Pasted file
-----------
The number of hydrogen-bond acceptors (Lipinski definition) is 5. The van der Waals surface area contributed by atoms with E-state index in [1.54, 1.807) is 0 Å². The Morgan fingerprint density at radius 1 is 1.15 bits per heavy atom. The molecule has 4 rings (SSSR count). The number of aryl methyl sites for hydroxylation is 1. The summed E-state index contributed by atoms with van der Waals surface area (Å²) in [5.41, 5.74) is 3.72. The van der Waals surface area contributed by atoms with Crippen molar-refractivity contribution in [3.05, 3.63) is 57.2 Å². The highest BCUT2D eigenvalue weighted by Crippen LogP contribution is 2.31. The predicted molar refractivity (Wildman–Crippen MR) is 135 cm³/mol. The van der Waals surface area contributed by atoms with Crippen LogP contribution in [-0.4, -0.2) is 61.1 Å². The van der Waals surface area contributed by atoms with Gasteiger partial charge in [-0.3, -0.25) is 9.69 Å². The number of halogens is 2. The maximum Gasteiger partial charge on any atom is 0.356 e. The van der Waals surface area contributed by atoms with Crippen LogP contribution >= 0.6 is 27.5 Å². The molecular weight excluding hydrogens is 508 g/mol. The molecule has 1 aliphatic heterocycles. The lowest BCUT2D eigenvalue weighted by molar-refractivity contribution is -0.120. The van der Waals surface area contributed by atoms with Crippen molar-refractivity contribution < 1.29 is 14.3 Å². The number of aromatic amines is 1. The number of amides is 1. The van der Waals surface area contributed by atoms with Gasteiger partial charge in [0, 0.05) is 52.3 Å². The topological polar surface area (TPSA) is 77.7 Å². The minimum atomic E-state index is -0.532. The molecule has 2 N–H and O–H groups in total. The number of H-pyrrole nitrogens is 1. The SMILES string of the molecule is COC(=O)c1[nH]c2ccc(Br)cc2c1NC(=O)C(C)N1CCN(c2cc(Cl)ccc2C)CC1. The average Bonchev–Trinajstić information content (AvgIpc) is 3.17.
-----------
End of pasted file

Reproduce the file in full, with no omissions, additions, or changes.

The number of hydrogen-bond acceptors (Lipinski definition) is 5. The van der Waals surface area contributed by atoms with E-state index in [1.54, 1.807) is 0 Å². The Morgan fingerprint density at radius 1 is 1.15 bits per heavy atom. The molecule has 4 rings (SSSR count). The number of aryl methyl sites for hydroxylation is 1. The summed E-state index contributed by atoms with van der Waals surface area (Å²) in [5.41, 5.74) is 3.72. The van der Waals surface area contributed by atoms with Crippen molar-refractivity contribution in [3.05, 3.63) is 57.2 Å². The highest BCUT2D eigenvalue weighted by Crippen LogP contribution is 2.31. The predicted molar refractivity (Wildman–Crippen MR) is 135 cm³/mol. The van der Waals surface area contributed by atoms with Crippen LogP contribution in [-0.4, -0.2) is 61.1 Å². The van der Waals surface area contributed by atoms with Gasteiger partial charge in [-0.3, -0.25) is 9.69 Å². The number of halogens is 2. The maximum Gasteiger partial charge on any atom is 0.356 e. The van der Waals surface area contributed by atoms with Crippen LogP contribution >= 0.6 is 27.5 Å². The molecular weight excluding hydrogens is 508 g/mol. The molecule has 1 aliphatic heterocycles. The lowest BCUT2D eigenvalue weighted by molar-refractivity contribution is -0.120. The van der Waals surface area contributed by atoms with Crippen molar-refractivity contribution < 1.29 is 14.3 Å². The number of aromatic amines is 1. The number of amides is 1. The van der Waals surface area contributed by atoms with Gasteiger partial charge in [0, 0.05) is 52.3 Å². The topological polar surface area (TPSA) is 77.7 Å². The minimum atomic E-state index is -0.532. The molecule has 2 N–H and O–H groups in total. The number of H-pyrrole nitrogens is 1. The SMILES string of the molecule is COC(=O)c1[nH]c2ccc(Br)cc2c1NC(=O)C(C)N1CCN(c2cc(Cl)ccc2C)CC1. The average Bonchev–Trinajstić information content (AvgIpc) is 3.17.